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Does Keir Starmer have the charisma to pull an election victory off?

In October 1996, the year before Labour swept to power, party leader Tony Blair gave a barnstorming speech at its conference in Blackpool.

Most famous for the line “Ask me my three main priorities for government and I tell you education, education, education”, it was a communications exercise to position the party – which at the time had been out of power for 17 years – as both one that had changed, and that could deliver change for Britain. As the May 1997 landslide showed, it worked.

In Liverpool next week, Sir Keir Starmer will take to the stage facing a similar challenge.

The Labour Party has been out of power for 13 years and needs to look like a government in waiting.

Back in 1996, Labour’s conference slogan was ‘‘New life for Britain”, part of the central strategic narrative of “New Labour, New Britain”.

Next week, Starmer is expected to stand under “Give Britain its future back”. Yes, once again Labour is trying to be the undisputed party of change.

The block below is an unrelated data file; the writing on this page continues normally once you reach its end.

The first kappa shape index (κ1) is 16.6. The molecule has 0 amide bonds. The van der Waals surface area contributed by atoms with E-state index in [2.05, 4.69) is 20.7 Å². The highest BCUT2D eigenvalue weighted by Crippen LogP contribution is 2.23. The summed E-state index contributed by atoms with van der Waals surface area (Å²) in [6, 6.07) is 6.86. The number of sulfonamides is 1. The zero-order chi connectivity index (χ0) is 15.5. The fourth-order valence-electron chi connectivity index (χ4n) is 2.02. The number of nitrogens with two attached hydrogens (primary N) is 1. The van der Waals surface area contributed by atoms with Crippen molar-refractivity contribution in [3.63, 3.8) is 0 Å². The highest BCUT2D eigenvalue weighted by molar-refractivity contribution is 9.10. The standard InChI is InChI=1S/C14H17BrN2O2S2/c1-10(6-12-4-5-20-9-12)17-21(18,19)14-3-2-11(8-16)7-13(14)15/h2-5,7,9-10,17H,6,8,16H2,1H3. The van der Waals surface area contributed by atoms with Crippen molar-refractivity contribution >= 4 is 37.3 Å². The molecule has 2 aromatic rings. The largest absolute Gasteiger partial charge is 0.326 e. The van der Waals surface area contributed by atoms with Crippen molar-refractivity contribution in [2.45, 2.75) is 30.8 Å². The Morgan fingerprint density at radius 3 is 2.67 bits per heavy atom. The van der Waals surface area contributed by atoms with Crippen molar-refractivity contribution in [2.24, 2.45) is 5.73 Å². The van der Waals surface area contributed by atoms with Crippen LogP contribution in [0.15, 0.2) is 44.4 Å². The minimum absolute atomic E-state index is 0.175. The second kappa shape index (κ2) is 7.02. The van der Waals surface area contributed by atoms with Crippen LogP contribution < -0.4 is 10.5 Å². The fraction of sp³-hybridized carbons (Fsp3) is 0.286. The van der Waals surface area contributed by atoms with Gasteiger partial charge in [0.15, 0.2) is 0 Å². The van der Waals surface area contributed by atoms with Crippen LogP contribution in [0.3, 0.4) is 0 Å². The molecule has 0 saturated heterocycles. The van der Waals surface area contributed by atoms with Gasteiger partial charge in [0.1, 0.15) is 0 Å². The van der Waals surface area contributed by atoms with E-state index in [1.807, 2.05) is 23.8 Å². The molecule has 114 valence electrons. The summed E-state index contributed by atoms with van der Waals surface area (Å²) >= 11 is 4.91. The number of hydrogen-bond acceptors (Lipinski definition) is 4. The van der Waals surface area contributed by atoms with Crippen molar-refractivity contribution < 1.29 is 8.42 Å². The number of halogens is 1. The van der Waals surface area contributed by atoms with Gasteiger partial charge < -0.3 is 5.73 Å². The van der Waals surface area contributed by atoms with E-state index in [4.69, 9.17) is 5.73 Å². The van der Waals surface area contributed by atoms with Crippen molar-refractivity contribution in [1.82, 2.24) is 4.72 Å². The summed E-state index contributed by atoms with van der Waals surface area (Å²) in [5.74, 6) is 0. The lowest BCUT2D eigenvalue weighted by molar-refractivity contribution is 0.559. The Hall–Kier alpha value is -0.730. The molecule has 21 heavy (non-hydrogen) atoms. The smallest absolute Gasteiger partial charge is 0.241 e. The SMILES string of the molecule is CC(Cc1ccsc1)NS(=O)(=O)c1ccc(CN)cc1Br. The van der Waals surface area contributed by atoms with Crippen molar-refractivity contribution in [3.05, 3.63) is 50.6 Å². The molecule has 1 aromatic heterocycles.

Bizarrely, so were the Conservatives last week with their slogan “Long-term decisions for a brighter future”.

Already it does look like their attempts failed, with polls showing the Conservatives continuing to trail Labour by up to 20 points and, with a rather self-contradictory seven-word slogan, it is unsurprising.

Labour’s present strategy does not look as defined as Blair’s did in 1996. While polls show that the majority of voters do not trust the Conservatives to sort out Britain’s manifold crises, fewer than half understand what Starmer stands for, or what his priorities are.

So that is the marketing and communications task he faces over the next two days.

Using marketing speak, as “a product” Starmer and Labour’s “benefits” are less clear to consumers (that is to say, voters) than they were in Blair’s case.

Blair had the confidence to appear both presidential – as shown by his 1996 speech line “1,000 days to prepare for 1,000 years” – while also humble, asking for the country’s support.

Crucially, he had the bravery to fight on the Conservatives’ traditional territory: low taxes, law and order and top-notch education.

And this is what Starmer now needs to do if he is to win big next year.

The burning question he must answer this week is whether he has the bravery, strategic focus and charisma to pull that off.

Danny Rogers is group editor-in-chief of Brand Republic Group

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